Down with Easter

Speaking of unification of the date of Easter, my husband and I have been trying to figure out how we will celebrate Easter this year. For the first time in our two-year relationship, the dates of Catholic and Orthodox Easter will not coincide.

It struck me during that conversation that our use of different handles for the Orthodox and Catholic feasts – “Pascha” and “Easter,” respectively – illustrated an important point. “Pascha” is Hellenized “Pesach”, of which “Passover” is a translation. The fact that in English we call the most important Christian holy day by the name of a pagan goddess, rather than by the name of the Jewish feast that is its direct historic and spiritual parent,  is rather disturbing.

Before I knew much about Christianity, when reading 19th-century Russian novels I was always confused whether the word “pascha” in them referred to the Jewish feast of Passover or to some mysterious Christian feast. Now I understand just how good it was for me to be confused. One should be confused about this. The two feasts are profoundly the same, and the disjointing of their names in modern English usage only serves to separate the Church from its Jewish origin, and perpetuate the image of Easter as a celebration of spring and bunnies.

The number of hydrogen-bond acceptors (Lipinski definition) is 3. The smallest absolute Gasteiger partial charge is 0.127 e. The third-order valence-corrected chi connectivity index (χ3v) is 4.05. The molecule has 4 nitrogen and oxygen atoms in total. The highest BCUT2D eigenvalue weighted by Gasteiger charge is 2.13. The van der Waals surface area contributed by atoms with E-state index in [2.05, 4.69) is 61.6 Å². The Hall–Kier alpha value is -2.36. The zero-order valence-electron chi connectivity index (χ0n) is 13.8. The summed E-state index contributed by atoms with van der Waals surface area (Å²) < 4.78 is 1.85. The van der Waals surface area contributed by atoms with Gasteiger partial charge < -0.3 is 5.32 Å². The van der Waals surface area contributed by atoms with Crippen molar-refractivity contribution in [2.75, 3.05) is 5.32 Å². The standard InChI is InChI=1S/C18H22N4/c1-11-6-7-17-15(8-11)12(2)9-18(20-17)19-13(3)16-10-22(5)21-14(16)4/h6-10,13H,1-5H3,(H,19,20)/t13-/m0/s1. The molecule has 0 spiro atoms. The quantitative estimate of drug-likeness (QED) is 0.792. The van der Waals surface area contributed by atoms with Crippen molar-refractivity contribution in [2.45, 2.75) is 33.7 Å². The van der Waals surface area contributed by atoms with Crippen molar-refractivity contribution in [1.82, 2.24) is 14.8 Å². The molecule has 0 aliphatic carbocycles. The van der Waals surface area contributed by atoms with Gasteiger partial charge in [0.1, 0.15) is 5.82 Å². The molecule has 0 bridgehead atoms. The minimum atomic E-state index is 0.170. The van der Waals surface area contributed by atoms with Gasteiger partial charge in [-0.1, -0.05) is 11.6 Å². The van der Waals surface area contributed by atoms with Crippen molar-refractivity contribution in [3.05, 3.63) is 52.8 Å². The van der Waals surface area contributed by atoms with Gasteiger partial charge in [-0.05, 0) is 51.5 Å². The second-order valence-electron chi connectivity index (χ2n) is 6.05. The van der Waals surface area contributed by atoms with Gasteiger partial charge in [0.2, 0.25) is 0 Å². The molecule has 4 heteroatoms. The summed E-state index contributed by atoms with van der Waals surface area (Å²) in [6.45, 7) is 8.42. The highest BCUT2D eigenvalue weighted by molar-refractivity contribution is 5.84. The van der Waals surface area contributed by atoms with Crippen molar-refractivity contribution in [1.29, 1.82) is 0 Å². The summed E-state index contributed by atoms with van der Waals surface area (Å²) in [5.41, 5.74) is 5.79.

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About The Groom's Family

I was born in Soviet Russia and grew up in Israel. I was baptized Orthodox Christian in 2006. Today my husband and I live in Northern Virginia. I would love to hear from you, so please leave a comment!
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5 Responses to Down with Easter

  1. melxiopp says:

    The English term for the Lord’s Resurrection – Easter – is, in fact, not borrowed from the name of a pagan goddess. “The historical evidence contradicts this popular notion.” See this article by Anthony McRoy in Christianity Today:

    http://www.christianitytoday.com/ch/bytopic/holidays/easterborrowedholiday.html
    http://www.johnsanidopoulos.com/2009/04/was-easter-borrowed-from-pagan-holiday.html